Last week, when Apple announced its Q2 2013 earnings, we were deeply caught up in our Wearable Tech Expo and Conference that took place last Wednesday and Thursday. The conference was enormously successful, and, though it did take up most of our time, we were still able to reflect on what Apple reported last week. Our colleague Steve Anderson provided a look at the Apple Q2 2013 earnings numbers we usually cover from our end, and much to the "unenlightened" surprise of the pundit community, Apple more than held its own and more than met its goals for revenue and units shipped.
We're not surprised!
In the meantime, the stock has magically moved forward about $50 per share since last Tuesday, moving from a low of roughly $395 in late June to almost $450 today as we write. This rise comes in the face of Apple presenting guidance for the next quarter that is decidedly sober in nature. But analysts who are hanging their hats on next quarter projections as being indicative of Apple's health are simply barking up the wrong tree.
Image via Shutterstock
Let's look at the next quarter (July 1, 2013 - September 30, 2013). Here is what Apple will not have in hand relative to anything that can possibly affect Q3 2013 revenue:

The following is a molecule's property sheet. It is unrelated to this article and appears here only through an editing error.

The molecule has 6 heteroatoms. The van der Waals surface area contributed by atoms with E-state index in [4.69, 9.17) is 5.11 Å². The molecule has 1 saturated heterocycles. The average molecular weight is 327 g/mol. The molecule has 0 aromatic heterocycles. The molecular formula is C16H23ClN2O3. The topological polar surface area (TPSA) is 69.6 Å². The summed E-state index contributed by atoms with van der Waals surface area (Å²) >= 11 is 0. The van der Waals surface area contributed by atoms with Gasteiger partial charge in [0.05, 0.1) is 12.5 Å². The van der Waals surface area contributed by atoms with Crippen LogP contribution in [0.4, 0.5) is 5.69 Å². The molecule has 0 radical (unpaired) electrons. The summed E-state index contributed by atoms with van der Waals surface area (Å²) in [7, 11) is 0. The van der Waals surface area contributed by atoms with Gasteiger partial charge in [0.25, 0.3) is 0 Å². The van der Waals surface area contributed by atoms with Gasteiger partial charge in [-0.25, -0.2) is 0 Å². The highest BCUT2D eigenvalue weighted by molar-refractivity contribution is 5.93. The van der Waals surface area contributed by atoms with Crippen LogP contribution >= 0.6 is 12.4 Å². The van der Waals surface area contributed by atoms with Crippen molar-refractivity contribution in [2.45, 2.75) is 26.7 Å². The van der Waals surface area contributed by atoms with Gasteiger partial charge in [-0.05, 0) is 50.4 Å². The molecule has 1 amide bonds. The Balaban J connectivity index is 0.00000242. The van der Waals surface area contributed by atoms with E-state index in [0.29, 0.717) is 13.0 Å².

- No new flagship iPhone
- No new flagship iPad, mini or otherwise
- No large screen iPhone (and let's not confuse any such thing with the flagship iPhone)
- No collection of multi-color, lower end iPhones
- No new, massively cool apps that leverage iOS 7
- No wearable tech of any sort
There's more we can add but this list will suffice. Now let's look at what Apple will introduce either towards the end of its next quarter or at the very beginning of the holiday quarter (October 1, 2013 - December 31, 2013):
- The new flagship iOS 7 iPhone, possibly with a 4.7 inch display, possibly utilizing next generation IGZO-based, highly power-efficient displays, and likely with a fingerprint scanner. Our prediction is that it will be super light and thin and jewel-like; it will be luxurious; it will own smartphone cachet; and it will result in a huge upgrade cycle for all current iPhone users
- The new, thinner flagship iPad, and an iPad mini that may not yet have a retina display (although recent rumors suggest that it will)
- Large screen, 5+ inch iPhones that are not based on the new flagship iPhone but that will be based on the current generation iPhone 5. Our prediction is that any iPhone user who grudgingly switched allegiance due to screen size limitations will flock back to the iOS ecosystem en masse
- A new low end iPhone available in multiple colors that will be the "expensive" inexpensive option -- cheap enough to make a frictionless buy, expensive enough to give Apple some profits and low end cachet
- New, massively cool apps that significantly leverage iOS 7, including updates and upgrades to older apps
- No wearable tech of any sort -- can't have everything in time for Q4 2013 and for Apple to be successful here the priority will be on creating a luxury collection of wearables, which will take time for their new fashion expert to cohesively pull together